The implication here is that the film is set after The Dark Tower (the novel): Roland has been sent back to the beginning of his quest, and the events of The Gunslinger will play out in a slightly different way. As we saw in the trailer, he meets Jake Chambers, and is going after The Man in Black. So, the film could essentially be an adaptation of The Gunslinger, but a continuation of the story at the same time. It also looks like it’ll be set partially in our own world.

Confusing!

Maybe, but it’ll allow Nikolaj Arcel to not only adapt the novel, but play with the conventions of this particular story. It gives them cover to change things in the adaptation without upsetting fans of the books, and it allows them to introduce newcomers to the series through a slightly different take on The Gunslinger.

I heard that there’s also a TV show in the works? What’s that about?

So, we’re not only getting the film, but a TV series. Word broke about that last September, and the show is going to be designed to flesh out this pretty epic story that they’re telling. Apparently, it’ll include Idris Elba (who’s playing Roland in the movie), and it’ll explore his backstory a bit. It’ll be based a bit on The Gunslinger, and it’ll have parts of the fourth book, Wizard and Glass. So, in some ways, it looks like it’ll be an actual adaptation of the novels, whereas the film is a continuation of that.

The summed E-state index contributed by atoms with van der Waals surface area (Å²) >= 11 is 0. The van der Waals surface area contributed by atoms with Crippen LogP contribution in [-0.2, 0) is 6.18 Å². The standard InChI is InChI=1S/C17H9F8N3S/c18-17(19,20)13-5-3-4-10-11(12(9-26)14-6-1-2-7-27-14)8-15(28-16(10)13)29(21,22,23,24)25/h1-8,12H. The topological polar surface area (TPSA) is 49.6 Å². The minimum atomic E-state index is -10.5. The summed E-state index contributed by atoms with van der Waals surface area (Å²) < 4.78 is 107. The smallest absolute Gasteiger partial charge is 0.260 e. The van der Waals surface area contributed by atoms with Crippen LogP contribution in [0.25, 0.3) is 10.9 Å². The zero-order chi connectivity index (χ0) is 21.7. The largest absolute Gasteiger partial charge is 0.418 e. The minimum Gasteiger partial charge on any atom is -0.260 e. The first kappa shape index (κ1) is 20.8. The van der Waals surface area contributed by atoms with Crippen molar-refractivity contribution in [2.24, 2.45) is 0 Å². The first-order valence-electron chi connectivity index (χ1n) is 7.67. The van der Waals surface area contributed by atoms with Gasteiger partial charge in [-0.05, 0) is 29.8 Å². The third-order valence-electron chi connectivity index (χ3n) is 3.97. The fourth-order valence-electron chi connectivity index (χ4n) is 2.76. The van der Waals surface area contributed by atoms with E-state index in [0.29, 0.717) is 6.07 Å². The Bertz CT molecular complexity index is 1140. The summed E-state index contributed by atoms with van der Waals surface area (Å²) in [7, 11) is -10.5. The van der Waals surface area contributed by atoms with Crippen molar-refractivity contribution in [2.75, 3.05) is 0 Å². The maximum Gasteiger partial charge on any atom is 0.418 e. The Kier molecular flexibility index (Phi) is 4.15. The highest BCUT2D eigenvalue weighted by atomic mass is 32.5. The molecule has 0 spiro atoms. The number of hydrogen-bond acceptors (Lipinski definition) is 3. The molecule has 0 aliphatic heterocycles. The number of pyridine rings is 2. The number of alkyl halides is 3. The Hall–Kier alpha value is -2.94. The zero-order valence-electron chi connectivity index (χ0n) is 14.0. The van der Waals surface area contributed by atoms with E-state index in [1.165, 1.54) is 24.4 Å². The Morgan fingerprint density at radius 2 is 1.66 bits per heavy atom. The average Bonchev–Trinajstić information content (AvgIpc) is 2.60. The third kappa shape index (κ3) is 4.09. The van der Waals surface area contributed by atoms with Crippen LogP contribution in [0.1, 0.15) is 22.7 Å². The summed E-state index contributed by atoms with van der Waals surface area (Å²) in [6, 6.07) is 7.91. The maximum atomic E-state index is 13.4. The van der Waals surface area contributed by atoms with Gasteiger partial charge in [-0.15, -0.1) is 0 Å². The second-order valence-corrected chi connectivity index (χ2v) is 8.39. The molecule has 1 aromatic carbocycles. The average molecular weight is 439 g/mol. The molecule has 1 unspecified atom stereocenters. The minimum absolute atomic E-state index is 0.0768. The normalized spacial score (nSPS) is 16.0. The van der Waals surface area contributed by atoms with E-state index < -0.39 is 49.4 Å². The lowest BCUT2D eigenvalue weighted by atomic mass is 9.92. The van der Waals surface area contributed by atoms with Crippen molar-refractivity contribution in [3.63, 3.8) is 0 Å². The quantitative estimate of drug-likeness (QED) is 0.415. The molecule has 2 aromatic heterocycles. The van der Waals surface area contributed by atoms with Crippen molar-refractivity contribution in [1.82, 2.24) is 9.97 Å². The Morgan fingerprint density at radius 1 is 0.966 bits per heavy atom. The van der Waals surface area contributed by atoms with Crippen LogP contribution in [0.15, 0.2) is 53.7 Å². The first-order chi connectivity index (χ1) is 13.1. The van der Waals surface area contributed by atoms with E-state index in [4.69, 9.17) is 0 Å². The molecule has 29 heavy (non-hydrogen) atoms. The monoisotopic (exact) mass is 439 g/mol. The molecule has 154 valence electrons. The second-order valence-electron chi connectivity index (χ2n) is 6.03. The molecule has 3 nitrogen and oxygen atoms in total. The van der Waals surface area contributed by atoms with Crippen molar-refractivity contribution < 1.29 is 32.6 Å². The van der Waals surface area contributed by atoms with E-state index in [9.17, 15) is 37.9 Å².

So, why should I be excited to see this?

Well, King wrote an ambitious and sprawling series — The Gunslinger is one of King’s best books, and it’s really interesting to read it and see him playing with all these different genres and influences. Devoted fans of the books are a little more iffy on how the series ended, but for the most part, it’s an amazing world with an epic story to go along with it.

While the subject matter is cool, the series has the potential to do some interesting things with film. As we’ve seen, the story is playing with not just being a straight-up adaptation of the series, but being an additive part to it. Additionally, we’ve seen places like Disney do some interesting things with their Marvel franchise: cross-over television shows and films. We’ve seen these sorts of cinematic universes with comics and science fiction, but this has the potential to become another bit thing like those properties.

Cool! When do we get to see all that?

Last we heard, the show is due to enter production this year, with a 10–13 episode season slated to hit in 2018. The film is set to hit theaters this summer, so it’ll likely tie in with that as a prequel. Depending on how well The Dark Tower does at the box office, it’ll probably be part of a strategy similar to what Marvel is doing with its films and various television shows. We’ll find out in August.

#gadgetbingo

Author

Search

Back to Top

Bitnami